What does encryption actually mean?
What happens to your encrypted email before the recipient reads it?
Encryption dates back to the ancient Spartans who used leather straps wrapped around wooden rods. When unwrapped they were meaningless but when wrapped on the correct sized rod they would reveal the secret message.
The Caesar cipher is another form of encryption named after Julius Caesar. He would use the cipher, (below) to create an encrypted message. Then he would send two messengers, one with the encrypted message and one with the encryption key to the recipient. The encryption key is the amount of times you turn the inner disc so, for example on the image below the encryption key is 13.
This would make it difficult to decipher the message without capturing both messengers and having a copy of the cipher itself.
Today’s encryption is much more complicated. You write an email, once you press send your computer will obscure the message using an algorithm that is so complex and complicated that even our developer Toby couldn’t understand (and Toby is real smart!) Once encrypted its unreadable by anybody and that is how it travels through the internet. Once the email hits the recipient’s server the algorithm (which is the key or password) unscrambles the message and displays in plain text as though nothing has ever happened!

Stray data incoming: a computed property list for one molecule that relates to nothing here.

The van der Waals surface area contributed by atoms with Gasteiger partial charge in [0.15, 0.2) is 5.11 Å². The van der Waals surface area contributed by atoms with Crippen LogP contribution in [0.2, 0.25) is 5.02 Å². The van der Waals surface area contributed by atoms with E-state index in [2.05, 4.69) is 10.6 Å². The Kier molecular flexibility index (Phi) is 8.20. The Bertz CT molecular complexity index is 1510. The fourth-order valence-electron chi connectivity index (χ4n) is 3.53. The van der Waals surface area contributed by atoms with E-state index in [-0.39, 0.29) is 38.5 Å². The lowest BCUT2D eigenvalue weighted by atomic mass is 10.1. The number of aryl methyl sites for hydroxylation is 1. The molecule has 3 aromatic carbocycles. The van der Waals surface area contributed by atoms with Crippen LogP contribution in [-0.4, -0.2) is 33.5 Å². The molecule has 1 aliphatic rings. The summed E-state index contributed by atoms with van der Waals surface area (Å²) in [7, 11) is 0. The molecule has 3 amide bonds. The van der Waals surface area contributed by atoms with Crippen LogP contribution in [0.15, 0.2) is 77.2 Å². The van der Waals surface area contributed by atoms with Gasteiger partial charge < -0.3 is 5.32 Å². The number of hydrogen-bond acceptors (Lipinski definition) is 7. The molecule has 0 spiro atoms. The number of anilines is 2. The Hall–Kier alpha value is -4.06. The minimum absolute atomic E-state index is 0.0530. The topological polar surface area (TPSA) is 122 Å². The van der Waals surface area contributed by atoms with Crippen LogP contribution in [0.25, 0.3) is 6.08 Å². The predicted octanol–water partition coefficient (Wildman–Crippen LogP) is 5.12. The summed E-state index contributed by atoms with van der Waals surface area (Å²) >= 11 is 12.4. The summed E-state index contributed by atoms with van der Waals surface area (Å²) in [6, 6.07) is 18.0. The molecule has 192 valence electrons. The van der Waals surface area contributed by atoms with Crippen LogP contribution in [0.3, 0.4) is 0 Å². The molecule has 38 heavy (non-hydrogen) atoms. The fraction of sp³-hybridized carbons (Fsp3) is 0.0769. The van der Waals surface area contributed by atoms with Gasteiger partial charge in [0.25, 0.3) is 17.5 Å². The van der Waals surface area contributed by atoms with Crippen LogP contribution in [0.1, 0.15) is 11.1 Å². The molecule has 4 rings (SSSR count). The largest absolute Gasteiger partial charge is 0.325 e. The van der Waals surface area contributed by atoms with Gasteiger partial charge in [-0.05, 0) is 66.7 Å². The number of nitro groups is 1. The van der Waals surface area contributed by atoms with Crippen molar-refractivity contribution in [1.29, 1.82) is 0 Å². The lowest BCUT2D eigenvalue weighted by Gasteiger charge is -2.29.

If you see the padlock in the address bar on the top of a webpage – you know that website is safe and any information you enter onto that website will be encrypted and totally safe.
Only the smartest of the smart can write the algorithms for encryption
If your message is intercepted by a hacker they simply will not be able to understand it, or even crack the code to figure it out.
Only the world’s smartest of the smart can write the algorithms for encryption, and only the people smarter than them can test them for durability.
Encryption is an age-old method of secrecy and it’s only getting stronger and stronger with new technologies and knowledge.